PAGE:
When we finished the Emerald Bay hike, Closet Granola was a bit skeptical of whether we could handle another hike. Sunset was in one hour and it was a new moon (which I learned was the opposite of a full moon), but I reasoned that it was only a 2.5 mile hike and there’s usually light long after the sun sets. He reluctantly consented, but said, “I’m stupid to go along with this, and you just don’t know any better.” I just waved off his conservative attitude and said, “We’ll be fine.” So off we went, with one headlamp, the remainder of our water from the Emerald Bay hike, two cameras, and two tripods.

Shortly after the beginning of the hike, we reached the Eagle Lake Trail Vista, where we stopped to take photos. We could see the sun setting over Emerald Bay and the colors were absolutely lovely over the lake and the trees. We also set up the tripod to take photos of the two of us…great picture spot but I won’t be sharing the personal photos!

After that, we tried to race to Eagle Lake as the sun set. There’s not much elevation gain, but the trail is very rocky. By the time we made it to Eagle Lake, there was just enough light left to make out the lake. Completely serene and desolate (there was one tent on the lake), we sat for five minutes to enjoy the peacefulness of the lake before heading back. We were on a mission to get out of there before we couldn’t see anymore, but we didn’t quite make it. After many near falls and broken ankles, I decided to use the headlamp. For some reason, Closet Granola could handle the darkness much better than I could. Even with the headlamp, it was still rather scary, creepy, and lonely out there (Desolation Wilderness is a very apt name). It was not an ideal trail or hike for a night hike, but that’s what happens when a City Girl convinces a Closet Granola to throw caution to the wind. Famous last words, “We’ll be fine.”

Overall Rating: Flip-flops during the day, Trailblazers at night

Rating system:

  • Heels: So easy you can hike it in heels
  • Flip-flops: Too long or hard to hike in heels, but flat flip-flops would work
  • Pumas: A nice stroll not much harder than walking in the city
  • Trailblazers: If you want to be nice to your feet on this hike, they’ll need some more serious protection and support.
  • Hiking boots: Pull out the ugly shoes and summon your closet granola. This hike is going to kick your ass.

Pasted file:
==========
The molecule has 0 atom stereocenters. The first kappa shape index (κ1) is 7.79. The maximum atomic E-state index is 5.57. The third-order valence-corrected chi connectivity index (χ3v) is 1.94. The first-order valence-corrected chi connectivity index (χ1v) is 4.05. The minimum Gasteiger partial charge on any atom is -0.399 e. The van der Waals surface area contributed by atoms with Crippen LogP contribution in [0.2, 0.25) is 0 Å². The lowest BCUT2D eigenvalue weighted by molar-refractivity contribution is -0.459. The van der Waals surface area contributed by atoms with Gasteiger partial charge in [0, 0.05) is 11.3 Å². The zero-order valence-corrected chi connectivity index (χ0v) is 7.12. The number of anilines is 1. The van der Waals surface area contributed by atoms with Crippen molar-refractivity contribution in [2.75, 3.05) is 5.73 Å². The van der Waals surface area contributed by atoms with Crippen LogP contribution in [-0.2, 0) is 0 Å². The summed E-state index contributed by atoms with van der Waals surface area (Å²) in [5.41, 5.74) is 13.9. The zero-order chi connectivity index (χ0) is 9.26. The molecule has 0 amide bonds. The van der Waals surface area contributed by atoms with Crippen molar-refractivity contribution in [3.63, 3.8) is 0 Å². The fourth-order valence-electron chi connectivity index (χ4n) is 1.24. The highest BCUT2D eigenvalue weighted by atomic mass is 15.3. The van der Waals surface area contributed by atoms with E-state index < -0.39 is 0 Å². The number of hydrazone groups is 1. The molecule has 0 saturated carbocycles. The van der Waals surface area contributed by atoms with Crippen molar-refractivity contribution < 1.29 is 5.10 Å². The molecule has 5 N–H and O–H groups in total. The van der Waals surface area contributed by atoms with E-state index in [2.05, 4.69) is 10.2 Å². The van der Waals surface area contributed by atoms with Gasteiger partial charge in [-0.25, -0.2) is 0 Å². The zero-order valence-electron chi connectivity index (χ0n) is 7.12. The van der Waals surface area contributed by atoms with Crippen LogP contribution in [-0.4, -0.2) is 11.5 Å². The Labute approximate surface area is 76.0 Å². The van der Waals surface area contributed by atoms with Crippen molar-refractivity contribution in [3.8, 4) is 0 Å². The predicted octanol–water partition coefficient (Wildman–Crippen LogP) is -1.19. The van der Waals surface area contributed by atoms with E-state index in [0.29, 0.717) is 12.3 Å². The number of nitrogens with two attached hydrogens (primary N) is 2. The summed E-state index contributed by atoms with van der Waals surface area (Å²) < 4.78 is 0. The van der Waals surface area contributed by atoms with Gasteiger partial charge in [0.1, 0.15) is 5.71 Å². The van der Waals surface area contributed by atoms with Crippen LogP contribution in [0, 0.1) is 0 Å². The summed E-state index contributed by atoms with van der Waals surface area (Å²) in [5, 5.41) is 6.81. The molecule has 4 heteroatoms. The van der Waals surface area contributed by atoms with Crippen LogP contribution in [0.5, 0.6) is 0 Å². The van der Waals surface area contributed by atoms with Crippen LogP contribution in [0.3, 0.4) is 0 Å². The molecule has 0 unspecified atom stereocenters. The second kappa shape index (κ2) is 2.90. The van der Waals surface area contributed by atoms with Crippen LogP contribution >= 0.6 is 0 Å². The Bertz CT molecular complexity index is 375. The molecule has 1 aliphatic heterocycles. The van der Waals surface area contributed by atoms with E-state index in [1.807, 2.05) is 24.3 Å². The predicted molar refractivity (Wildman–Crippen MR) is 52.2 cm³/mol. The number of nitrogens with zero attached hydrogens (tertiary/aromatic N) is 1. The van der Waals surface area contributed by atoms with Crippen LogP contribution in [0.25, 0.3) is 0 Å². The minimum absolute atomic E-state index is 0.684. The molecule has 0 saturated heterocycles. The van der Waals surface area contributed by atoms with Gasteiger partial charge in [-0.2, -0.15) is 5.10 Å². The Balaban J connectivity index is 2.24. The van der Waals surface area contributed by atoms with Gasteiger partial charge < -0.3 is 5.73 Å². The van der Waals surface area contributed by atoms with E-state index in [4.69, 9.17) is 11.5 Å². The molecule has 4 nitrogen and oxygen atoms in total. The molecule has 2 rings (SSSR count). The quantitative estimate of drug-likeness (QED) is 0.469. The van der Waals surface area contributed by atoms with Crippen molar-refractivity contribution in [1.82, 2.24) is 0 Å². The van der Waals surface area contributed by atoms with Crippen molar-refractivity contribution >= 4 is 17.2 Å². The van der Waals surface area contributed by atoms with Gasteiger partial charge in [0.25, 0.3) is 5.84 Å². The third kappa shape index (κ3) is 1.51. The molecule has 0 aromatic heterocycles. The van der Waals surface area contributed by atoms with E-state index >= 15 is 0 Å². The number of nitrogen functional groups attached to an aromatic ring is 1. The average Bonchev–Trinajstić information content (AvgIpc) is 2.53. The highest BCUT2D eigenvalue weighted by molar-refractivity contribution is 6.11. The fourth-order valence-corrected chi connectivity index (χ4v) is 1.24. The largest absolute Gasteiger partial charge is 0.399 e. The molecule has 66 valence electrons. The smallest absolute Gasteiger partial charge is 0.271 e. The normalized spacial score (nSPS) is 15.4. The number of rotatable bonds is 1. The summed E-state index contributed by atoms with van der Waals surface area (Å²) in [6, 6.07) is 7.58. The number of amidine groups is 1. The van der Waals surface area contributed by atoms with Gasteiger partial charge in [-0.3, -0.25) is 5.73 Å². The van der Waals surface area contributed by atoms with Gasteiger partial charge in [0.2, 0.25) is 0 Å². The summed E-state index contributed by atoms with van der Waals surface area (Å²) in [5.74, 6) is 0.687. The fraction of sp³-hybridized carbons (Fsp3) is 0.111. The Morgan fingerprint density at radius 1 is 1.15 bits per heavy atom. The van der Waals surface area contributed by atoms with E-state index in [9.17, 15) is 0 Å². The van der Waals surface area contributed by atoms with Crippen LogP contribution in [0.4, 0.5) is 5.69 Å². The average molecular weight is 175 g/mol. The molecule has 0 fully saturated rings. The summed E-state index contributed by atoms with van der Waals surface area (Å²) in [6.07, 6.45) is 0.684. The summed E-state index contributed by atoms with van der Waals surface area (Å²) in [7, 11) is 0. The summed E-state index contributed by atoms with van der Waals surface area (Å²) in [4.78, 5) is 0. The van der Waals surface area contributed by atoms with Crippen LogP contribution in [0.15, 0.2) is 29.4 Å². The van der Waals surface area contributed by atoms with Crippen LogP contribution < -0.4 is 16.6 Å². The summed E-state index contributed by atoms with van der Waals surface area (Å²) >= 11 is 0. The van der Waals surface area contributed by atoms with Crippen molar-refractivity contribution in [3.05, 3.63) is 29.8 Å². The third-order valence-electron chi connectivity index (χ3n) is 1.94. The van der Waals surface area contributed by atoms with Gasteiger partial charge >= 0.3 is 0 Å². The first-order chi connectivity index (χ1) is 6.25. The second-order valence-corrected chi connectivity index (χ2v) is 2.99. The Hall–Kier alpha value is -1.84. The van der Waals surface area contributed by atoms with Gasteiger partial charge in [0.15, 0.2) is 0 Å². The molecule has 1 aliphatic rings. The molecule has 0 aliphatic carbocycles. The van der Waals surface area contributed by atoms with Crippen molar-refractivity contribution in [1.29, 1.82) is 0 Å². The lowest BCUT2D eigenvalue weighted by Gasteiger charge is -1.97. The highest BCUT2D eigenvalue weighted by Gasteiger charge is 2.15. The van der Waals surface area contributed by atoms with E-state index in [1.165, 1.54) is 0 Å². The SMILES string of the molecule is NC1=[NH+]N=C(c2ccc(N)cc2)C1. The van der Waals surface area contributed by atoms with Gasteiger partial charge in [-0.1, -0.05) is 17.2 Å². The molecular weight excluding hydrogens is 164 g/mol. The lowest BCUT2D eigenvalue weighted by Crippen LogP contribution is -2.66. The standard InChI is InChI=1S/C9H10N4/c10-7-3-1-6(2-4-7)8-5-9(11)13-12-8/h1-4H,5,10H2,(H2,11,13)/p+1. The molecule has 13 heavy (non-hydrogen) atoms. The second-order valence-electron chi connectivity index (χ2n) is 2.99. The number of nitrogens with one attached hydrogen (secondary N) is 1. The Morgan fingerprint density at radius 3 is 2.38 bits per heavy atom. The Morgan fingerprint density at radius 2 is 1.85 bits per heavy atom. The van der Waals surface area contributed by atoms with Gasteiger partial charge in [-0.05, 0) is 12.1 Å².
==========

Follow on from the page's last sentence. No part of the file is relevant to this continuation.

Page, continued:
Tip #1: If you plan on doing two hikes in one day, be sure to start the first one before lunchtime.

Tip #2: Headlamps can be a girl’s best friend on a night hike. They’re inexpensive, light, small, and will help prevent you from breaking your leg and not being able to wear heels for a long, long time.

Low Loch Leven Lake

Low Loch Leven Lake

What kind of a hike a man likes says a lot about him. Today I learned that there are two very different styles of hiking (I’m sure there are more, but for now, these two are startlingly apparent). Barely having recovered from the first day of hiking, we decided to try a more difficult, but shorter hike. The hike to Loch Leven Lakes had an elevation gain of roughly 1,200 feet over 4 miles, for a total out-and-back distance of 8 miles.

Mid Loch Leven Lake

Mid Loch Leven Lake

The three lakes are named, Low, Mid and High Loch Leven, and they are approached in that order. Most of the elevation gain and mileage occurred before reaching Low Loch Leven Lake. It took a while to get there given the elevation gain, but once there, it was beautiful, but in a way that Lake Tahoe is not. Lake Tahoe, and especially Emerald Bay, is majestic and grand and overwhelming in its beauty. It’s like a beautiful woman who knows she’s hot. The Loch Leven Lakes with its granite-backed calm waters are subtler, more serene and peaceful, and more private. Even the most crowded of the Loch Leven Lakes, the Low and first one, had one tent and perhaps 15 people and 3 dogs hanging about while we ate our lunch on the rock overlooking the lake. Closet Granola would say that these lakes are more like the girl-next-door, which he has a thing for.

Speedo Man

Speedo Man

After our picnic lunch, we headed towards Mid Loch Leven Lake, only about 0.5 miles away from the first one. This lake was prettier than the first and had fewer people. Unfortunately, it had one particular person we didn’t need to see…Speedo Man. Our comedy show of the day consisted of watching him jump off a rock, in his Speedos, while his friends tried to get the perfect picture of his less-than-acrobatic-moves. I’m not sure what was funnier, the way he looked or the fact that he wanted a picture of it. We tried to ignore him while we sat on our blanket and read our books. This lake has a lot of nooks and crannies that allow for a little privacy…not enough to do anything scandalous, but enough to feel like you’re not surrounded by people.

High Loch Leven Sign

High Loch Leven Sign

Once our annoyance threshold had reached potentially-dangerous levels, we left and hiked the rest of the way to High Loch Leven Lake, about another 1 mile away. Each lake was prettier and less crowded than the previous and this one was no exception. There was not a single soul up there other than us and we took our time taking pictures of the granite rocks and trees and their reflections in the clear blue of the lake.

After the climax of the hike, it was 4 miles back out to the parking area and almost all downhill. Our poor knees and shins were begging for mercy by the time we got back.

High Loch Leven Lake

High Loch Leven Lake

After the hike, I asked Closet Granola which hike he preferred, Emerald Bay or Loch Leven. Being the complete opposites that we are, I preferred Emerald Bay and he preferred Loch Leven. I loved the constant beauty of the Rubicon Trail and how at every turn, it was the same thing but you saw a different side to it. I didn’t like that you had to climb over so many rocks with just an ugly view of the highway and nothing pretty to look at or photograph. Not until the end, did you get to see something that made the hike worthwhile. I guess this is the difference between men and women…we prefer the constancy of one wonderful thing because we see it in different ways all the time, while men prefer the chase and the exciting climactic ending.